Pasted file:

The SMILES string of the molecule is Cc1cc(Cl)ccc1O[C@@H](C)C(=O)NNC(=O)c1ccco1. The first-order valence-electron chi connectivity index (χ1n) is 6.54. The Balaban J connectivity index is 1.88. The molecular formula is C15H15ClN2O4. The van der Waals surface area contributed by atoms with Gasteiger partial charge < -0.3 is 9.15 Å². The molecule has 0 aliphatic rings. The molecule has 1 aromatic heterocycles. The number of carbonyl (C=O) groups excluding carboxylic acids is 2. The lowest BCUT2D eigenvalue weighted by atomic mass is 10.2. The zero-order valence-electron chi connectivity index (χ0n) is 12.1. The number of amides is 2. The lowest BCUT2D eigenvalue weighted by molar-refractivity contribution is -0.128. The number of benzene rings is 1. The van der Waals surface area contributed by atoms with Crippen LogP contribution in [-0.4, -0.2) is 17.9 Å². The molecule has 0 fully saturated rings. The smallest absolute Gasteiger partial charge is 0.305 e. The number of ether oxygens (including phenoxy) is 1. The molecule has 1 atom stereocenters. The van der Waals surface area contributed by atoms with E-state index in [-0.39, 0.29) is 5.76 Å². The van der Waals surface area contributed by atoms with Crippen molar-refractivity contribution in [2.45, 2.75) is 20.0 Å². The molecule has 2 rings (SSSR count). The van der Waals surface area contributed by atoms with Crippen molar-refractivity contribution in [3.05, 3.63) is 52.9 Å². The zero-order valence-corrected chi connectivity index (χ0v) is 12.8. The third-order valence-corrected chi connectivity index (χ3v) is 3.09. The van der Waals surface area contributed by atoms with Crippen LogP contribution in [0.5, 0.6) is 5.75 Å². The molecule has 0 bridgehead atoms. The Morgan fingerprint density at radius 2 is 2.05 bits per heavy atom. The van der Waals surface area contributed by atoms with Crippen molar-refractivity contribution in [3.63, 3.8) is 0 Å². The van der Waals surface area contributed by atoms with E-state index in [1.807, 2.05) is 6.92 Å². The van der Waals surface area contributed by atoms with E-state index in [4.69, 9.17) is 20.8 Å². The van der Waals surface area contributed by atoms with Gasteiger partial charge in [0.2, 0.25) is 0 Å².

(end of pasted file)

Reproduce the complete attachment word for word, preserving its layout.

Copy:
The SMILES string of the molecule is Cc1cc(Cl)ccc1O[C@@H](C)C(=O)NNC(=O)c1ccco1. The first-order valence-electron chi connectivity index (χ1n) is 6.54. The Balaban J connectivity index is 1.88. The molecular formula is C15H15ClN2O4. The van der Waals surface area contributed by atoms with Gasteiger partial charge < -0.3 is 9.15 Å². The molecule has 0 aliphatic rings. The molecule has 1 aromatic heterocycles. The number of carbonyl (C=O) groups excluding carboxylic acids is 2. The lowest BCUT2D eigenvalue weighted by atomic mass is 10.2. The zero-order valence-electron chi connectivity index (χ0n) is 12.1. The number of amides is 2. The lowest BCUT2D eigenvalue weighted by molar-refractivity contribution is -0.128. The number of benzene rings is 1. The van der Waals surface area contributed by atoms with Crippen LogP contribution in [-0.4, -0.2) is 17.9 Å². The molecule has 0 fully saturated rings. The smallest absolute Gasteiger partial charge is 0.305 e. The number of ether oxygens (including phenoxy) is 1. The molecule has 1 atom stereocenters. The van der Waals surface area contributed by atoms with E-state index in [-0.39, 0.29) is 5.76 Å². The van der Waals surface area contributed by atoms with Crippen molar-refractivity contribution in [2.45, 2.75) is 20.0 Å². The molecule has 2 rings (SSSR count). The van der Waals surface area contributed by atoms with Crippen molar-refractivity contribution in [3.05, 3.63) is 52.9 Å². The zero-order valence-corrected chi connectivity index (χ0v) is 12.8. The third-order valence-corrected chi connectivity index (χ3v) is 3.09. The van der Waals surface area contributed by atoms with Crippen LogP contribution in [0.5, 0.6) is 5.75 Å². The molecule has 0 bridgehead atoms. The Morgan fingerprint density at radius 2 is 2.05 bits per heavy atom. The van der Waals surface area contributed by atoms with Crippen molar-refractivity contribution in [3.63, 3.8) is 0 Å². The van der Waals surface area contributed by atoms with E-state index in [1.807, 2.05) is 6.92 Å². The van der Waals surface area contributed by atoms with E-state index in [4.69, 9.17) is 20.8 Å². The van der Waals surface area contributed by atoms with Gasteiger partial charge in [0.2, 0.25) is 0 Å².